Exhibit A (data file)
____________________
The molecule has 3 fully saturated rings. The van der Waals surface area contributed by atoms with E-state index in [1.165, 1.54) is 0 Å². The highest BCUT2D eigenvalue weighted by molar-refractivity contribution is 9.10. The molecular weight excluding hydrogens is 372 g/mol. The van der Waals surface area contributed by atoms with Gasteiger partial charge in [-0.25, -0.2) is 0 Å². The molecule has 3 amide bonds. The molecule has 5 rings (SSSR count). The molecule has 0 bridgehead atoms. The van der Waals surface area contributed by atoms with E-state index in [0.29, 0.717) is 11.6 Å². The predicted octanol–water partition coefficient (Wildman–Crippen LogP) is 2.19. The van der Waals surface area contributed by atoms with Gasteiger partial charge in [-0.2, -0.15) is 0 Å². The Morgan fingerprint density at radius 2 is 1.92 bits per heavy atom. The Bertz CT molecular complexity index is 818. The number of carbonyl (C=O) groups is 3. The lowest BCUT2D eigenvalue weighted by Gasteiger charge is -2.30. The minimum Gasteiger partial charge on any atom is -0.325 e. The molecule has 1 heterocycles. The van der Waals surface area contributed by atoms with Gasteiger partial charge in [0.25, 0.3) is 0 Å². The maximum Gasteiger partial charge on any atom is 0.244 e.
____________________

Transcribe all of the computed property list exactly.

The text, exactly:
The molecule has 3 fully saturated rings. The van der Waals surface area contributed by atoms with E-state index in [1.165, 1.54) is 0 Å². The highest BCUT2D eigenvalue weighted by molar-refractivity contribution is 9.10. The molecular weight excluding hydrogens is 372 g/mol. The van der Waals surface area contributed by atoms with Gasteiger partial charge in [-0.25, -0.2) is 0 Å². The molecule has 3 amide bonds. The molecule has 5 rings (SSSR count). The molecule has 0 bridgehead atoms. The van der Waals surface area contributed by atoms with E-state index in [0.29, 0.717) is 11.6 Å². The predicted octanol–water partition coefficient (Wildman–Crippen LogP) is 2.19. The van der Waals surface area contributed by atoms with Gasteiger partial charge in [-0.2, -0.15) is 0 Å². The Morgan fingerprint density at radius 2 is 1.92 bits per heavy atom. The Bertz CT molecular complexity index is 818. The number of carbonyl (C=O) groups is 3. The lowest BCUT2D eigenvalue weighted by Gasteiger charge is -2.30. The minimum Gasteiger partial charge on any atom is -0.325 e. The molecule has 1 heterocycles. The van der Waals surface area contributed by atoms with Gasteiger partial charge in [0.25, 0.3) is 0 Å². The maximum Gasteiger partial charge on any atom is 0.244 e.